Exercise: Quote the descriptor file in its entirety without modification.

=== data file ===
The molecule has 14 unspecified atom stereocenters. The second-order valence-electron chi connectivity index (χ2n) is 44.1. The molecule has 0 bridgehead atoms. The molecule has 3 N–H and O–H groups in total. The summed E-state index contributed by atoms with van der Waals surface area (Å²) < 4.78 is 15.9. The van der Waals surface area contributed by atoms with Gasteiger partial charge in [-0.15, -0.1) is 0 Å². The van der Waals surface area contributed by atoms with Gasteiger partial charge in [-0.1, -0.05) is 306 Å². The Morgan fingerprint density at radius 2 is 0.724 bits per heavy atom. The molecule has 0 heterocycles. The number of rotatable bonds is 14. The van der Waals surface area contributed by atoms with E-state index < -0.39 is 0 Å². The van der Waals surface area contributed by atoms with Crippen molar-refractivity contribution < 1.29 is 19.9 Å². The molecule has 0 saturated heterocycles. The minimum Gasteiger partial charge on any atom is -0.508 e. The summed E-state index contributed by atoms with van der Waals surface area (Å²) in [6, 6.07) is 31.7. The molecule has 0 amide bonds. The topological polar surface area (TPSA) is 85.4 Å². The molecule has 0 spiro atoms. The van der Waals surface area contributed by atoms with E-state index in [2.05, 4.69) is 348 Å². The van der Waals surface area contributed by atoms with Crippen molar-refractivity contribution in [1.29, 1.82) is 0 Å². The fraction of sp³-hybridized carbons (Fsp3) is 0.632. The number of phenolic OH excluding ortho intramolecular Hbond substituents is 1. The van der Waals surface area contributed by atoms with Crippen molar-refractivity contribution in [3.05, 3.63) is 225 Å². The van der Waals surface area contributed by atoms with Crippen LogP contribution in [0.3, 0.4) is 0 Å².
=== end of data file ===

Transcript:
The molecule has 14 unspecified atom stereocenters. The second-order valence-electron chi connectivity index (χ2n) is 44.1. The molecule has 0 bridgehead atoms. The molecule has 3 N–H and O–H groups in total. The summed E-state index contributed by atoms with van der Waals surface area (Å²) < 4.78 is 15.9. The van der Waals surface area contributed by atoms with Gasteiger partial charge in [-0.15, -0.1) is 0 Å². The van der Waals surface area contributed by atoms with Gasteiger partial charge in [-0.1, -0.05) is 306 Å². The Morgan fingerprint density at radius 2 is 0.724 bits per heavy atom. The molecule has 0 heterocycles. The number of rotatable bonds is 14. The van der Waals surface area contributed by atoms with E-state index < -0.39 is 0 Å². The van der Waals surface area contributed by atoms with Crippen molar-refractivity contribution < 1.29 is 19.9 Å². The molecule has 0 saturated heterocycles. The minimum Gasteiger partial charge on any atom is -0.508 e. The summed E-state index contributed by atoms with van der Waals surface area (Å²) in [6, 6.07) is 31.7. The molecule has 0 amide bonds. The topological polar surface area (TPSA) is 85.4 Å². The molecule has 0 spiro atoms. The van der Waals surface area contributed by atoms with E-state index in [2.05, 4.69) is 348 Å². The van der Waals surface area contributed by atoms with Crippen molar-refractivity contribution in [1.29, 1.82) is 0 Å². The fraction of sp³-hybridized carbons (Fsp3) is 0.632. The number of phenolic OH excluding ortho intramolecular Hbond substituents is 1. The van der Waals surface area contributed by atoms with Crippen molar-refractivity contribution in [3.05, 3.63) is 225 Å². The van der Waals surface area contributed by atoms with Crippen LogP contribution in [0.3, 0.4) is 0 Å².